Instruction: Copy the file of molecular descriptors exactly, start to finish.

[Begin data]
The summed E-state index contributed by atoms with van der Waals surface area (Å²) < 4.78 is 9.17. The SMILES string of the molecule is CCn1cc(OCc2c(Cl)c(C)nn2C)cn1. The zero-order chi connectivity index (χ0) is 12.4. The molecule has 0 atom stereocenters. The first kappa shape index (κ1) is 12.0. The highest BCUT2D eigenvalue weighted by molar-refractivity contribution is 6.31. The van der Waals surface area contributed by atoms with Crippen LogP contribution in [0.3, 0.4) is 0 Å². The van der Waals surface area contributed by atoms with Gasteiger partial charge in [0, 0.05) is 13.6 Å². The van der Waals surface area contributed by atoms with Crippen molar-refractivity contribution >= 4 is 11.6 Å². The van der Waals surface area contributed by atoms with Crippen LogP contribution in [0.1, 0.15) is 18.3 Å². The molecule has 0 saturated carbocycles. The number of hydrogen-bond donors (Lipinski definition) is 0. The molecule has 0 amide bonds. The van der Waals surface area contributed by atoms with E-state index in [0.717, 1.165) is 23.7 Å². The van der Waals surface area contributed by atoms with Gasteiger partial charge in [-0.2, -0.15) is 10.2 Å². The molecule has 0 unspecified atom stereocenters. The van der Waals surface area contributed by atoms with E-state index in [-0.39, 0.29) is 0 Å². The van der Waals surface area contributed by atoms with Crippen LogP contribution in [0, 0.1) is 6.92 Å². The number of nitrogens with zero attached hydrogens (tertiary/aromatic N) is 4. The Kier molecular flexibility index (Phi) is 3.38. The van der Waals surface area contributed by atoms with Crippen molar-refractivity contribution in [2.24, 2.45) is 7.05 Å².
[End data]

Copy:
The summed E-state index contributed by atoms with van der Waals surface area (Å²) < 4.78 is 9.17. The SMILES string of the molecule is CCn1cc(OCc2c(Cl)c(C)nn2C)cn1. The zero-order chi connectivity index (χ0) is 12.4. The molecule has 0 atom stereocenters. The first kappa shape index (κ1) is 12.0. The highest BCUT2D eigenvalue weighted by molar-refractivity contribution is 6.31. The van der Waals surface area contributed by atoms with Crippen LogP contribution in [0.3, 0.4) is 0 Å². The van der Waals surface area contributed by atoms with Gasteiger partial charge in [0, 0.05) is 13.6 Å². The van der Waals surface area contributed by atoms with Crippen molar-refractivity contribution >= 4 is 11.6 Å². The van der Waals surface area contributed by atoms with Crippen LogP contribution in [0.1, 0.15) is 18.3 Å². The molecule has 0 saturated carbocycles. The number of hydrogen-bond donors (Lipinski definition) is 0. The molecule has 0 amide bonds. The van der Waals surface area contributed by atoms with E-state index in [0.717, 1.165) is 23.7 Å². The van der Waals surface area contributed by atoms with Gasteiger partial charge in [-0.2, -0.15) is 10.2 Å². The molecule has 0 unspecified atom stereocenters. The van der Waals surface area contributed by atoms with E-state index in [-0.39, 0.29) is 0 Å². The van der Waals surface area contributed by atoms with Crippen LogP contribution in [0, 0.1) is 6.92 Å². The number of nitrogens with zero attached hydrogens (tertiary/aromatic N) is 4. The Kier molecular flexibility index (Phi) is 3.38. The van der Waals surface area contributed by atoms with Crippen molar-refractivity contribution in [2.24, 2.45) is 7.05 Å².